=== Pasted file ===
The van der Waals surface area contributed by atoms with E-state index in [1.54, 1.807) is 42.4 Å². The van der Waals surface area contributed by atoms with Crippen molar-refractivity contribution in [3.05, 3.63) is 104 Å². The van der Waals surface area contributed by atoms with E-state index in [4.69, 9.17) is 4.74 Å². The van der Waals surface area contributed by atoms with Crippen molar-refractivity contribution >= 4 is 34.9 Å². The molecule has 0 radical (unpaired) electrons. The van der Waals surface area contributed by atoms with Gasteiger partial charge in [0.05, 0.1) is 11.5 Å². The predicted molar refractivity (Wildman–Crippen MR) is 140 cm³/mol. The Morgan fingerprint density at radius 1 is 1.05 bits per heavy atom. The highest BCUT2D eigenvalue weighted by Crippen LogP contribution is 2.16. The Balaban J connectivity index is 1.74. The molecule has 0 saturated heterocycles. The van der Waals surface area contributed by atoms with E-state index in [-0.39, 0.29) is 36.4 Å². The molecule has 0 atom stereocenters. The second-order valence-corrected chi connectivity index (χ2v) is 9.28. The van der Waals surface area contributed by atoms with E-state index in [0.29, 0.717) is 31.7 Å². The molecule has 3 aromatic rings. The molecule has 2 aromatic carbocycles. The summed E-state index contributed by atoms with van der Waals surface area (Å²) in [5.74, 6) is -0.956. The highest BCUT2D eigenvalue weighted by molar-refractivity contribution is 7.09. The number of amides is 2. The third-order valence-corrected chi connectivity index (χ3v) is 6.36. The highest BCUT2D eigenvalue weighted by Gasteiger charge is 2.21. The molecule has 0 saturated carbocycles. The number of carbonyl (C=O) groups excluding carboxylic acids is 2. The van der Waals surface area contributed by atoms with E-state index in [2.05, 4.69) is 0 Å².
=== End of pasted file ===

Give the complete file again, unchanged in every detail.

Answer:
The van der Waals surface area contributed by atoms with E-state index in [1.54, 1.807) is 42.4 Å². The van der Waals surface area contributed by atoms with Crippen molar-refractivity contribution in [3.05, 3.63) is 104 Å². The van der Waals surface area contributed by atoms with E-state index in [4.69, 9.17) is 4.74 Å². The van der Waals surface area contributed by atoms with Crippen molar-refractivity contribution >= 4 is 34.9 Å². The molecule has 0 radical (unpaired) electrons. The van der Waals surface area contributed by atoms with Gasteiger partial charge in [0.05, 0.1) is 11.5 Å². The predicted molar refractivity (Wildman–Crippen MR) is 140 cm³/mol. The Morgan fingerprint density at radius 1 is 1.05 bits per heavy atom. The highest BCUT2D eigenvalue weighted by Crippen LogP contribution is 2.16. The Balaban J connectivity index is 1.74. The molecule has 0 saturated heterocycles. The van der Waals surface area contributed by atoms with E-state index in [-0.39, 0.29) is 36.4 Å². The molecule has 0 atom stereocenters. The second-order valence-corrected chi connectivity index (χ2v) is 9.28. The van der Waals surface area contributed by atoms with E-state index in [0.29, 0.717) is 31.7 Å². The molecule has 3 aromatic rings. The molecule has 2 aromatic carbocycles. The summed E-state index contributed by atoms with van der Waals surface area (Å²) in [5.74, 6) is -0.956. The highest BCUT2D eigenvalue weighted by molar-refractivity contribution is 7.09. The number of amides is 2. The third-order valence-corrected chi connectivity index (χ3v) is 6.36. The highest BCUT2D eigenvalue weighted by Gasteiger charge is 2.21. The molecule has 0 saturated carbocycles. The number of carbonyl (C=O) groups excluding carboxylic acids is 2. The van der Waals surface area contributed by atoms with E-state index in [2.05, 4.69) is 0 Å².